As millions of Americans are laid off or furloughed due to the ongoing coronavirus pandemic, there are some important facts for unemployed workers to consider. On March 27, President Donald Trump signed the Coronavirus Aid, Relief, and Economic Security Act, also known as the CARES Act, which expands eligibility for unemployment insurance and boosts benefits for impacted workers. 

Unemployment works on a state level, which means a laid-off worker will need to call or contact their state’s unemployment office online in order to receive benefits. 

State governments use various formulas to determine how much a worker will get, which is typically based on prior income. The CARES Act will add $600 per week on top of that base amount through July 31 and will provide 13 weeks of benefits in addition to what each state provides. 

The website for CareerNonStop, which is sponsored by the Department of Labor, Employment and Training Administration, has links and information about unemployment benefits in each state.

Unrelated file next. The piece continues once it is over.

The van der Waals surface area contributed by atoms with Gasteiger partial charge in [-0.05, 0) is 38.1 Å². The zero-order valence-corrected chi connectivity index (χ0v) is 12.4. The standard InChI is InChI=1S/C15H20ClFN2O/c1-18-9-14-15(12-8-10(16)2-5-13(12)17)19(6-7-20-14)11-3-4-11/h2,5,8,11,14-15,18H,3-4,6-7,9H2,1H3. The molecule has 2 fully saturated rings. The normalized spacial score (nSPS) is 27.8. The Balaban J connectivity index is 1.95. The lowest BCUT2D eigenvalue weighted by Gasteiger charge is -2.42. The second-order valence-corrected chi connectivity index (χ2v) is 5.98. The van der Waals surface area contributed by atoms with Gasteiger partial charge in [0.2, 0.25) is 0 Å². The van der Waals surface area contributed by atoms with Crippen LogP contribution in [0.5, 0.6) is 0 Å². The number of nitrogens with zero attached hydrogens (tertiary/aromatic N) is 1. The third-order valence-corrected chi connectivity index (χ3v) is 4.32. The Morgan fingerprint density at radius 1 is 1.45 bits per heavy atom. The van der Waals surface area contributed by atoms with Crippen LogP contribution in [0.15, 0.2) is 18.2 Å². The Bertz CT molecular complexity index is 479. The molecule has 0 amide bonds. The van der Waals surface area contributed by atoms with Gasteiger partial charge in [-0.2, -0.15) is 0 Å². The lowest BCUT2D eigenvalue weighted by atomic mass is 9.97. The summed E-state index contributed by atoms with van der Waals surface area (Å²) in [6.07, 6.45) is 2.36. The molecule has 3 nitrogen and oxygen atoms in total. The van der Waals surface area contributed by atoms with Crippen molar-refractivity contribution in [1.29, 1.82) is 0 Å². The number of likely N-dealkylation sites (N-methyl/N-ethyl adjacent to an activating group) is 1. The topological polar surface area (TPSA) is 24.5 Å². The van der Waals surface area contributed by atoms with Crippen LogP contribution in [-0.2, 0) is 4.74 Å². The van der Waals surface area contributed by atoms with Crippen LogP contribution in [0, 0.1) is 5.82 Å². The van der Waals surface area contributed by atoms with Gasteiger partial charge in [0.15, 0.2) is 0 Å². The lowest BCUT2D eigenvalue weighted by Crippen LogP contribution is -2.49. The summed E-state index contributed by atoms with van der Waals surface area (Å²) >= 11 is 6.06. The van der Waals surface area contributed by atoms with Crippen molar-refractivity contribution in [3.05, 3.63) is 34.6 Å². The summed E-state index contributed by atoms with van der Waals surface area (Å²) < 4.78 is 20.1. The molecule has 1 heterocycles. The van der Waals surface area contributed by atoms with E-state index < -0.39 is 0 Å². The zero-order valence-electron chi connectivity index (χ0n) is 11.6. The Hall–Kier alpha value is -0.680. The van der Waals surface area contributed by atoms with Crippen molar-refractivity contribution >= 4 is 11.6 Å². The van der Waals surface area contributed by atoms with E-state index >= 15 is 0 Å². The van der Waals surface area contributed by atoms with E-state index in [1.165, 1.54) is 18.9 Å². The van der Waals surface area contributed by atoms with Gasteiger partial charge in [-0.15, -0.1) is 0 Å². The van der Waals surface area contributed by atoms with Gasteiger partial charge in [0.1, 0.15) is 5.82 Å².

The CARES Act also expands unemployment insurance to gig and self-employed workers who have lost their jobs due to coronavirus, although some states have yet to allow these workers to apply for benefits. The legislation will grant benefits to hourly workers who have had their hours cut, along with workers who are forced to self-quarantine amid the pandemic. 

Those employees who are currently on sick or paid leave are not eligible for benefits, along with workers who can still work from home while being paid. 

Applying for benefits has become a challenge with more than 3 million people on state unemployment sites that have caused systems to crash. The Wall Street Journal noted that New York state's unemployment-claims hotline had 8.2 million calls in the last week of March compared to its typical 50,000, while the website had 3.4 million visits.

There is more financial relief coming, as well. Those who filed tax returns in 2018 or 2019, and earned less than $99,000 or $198,000 as a couple filing jointly, can qualify for an economic impact payment of $1,200.

The coronavirus has had a massive impact on the American economy, as the majority of the U.S. population is under stay-at-home orders, with non-essential businesses closed across the country.

As of Saturday at 11:15 a.m. ET, there are 278,298 cases of coronavirus in the United States, with the domestic death toll at 7,155.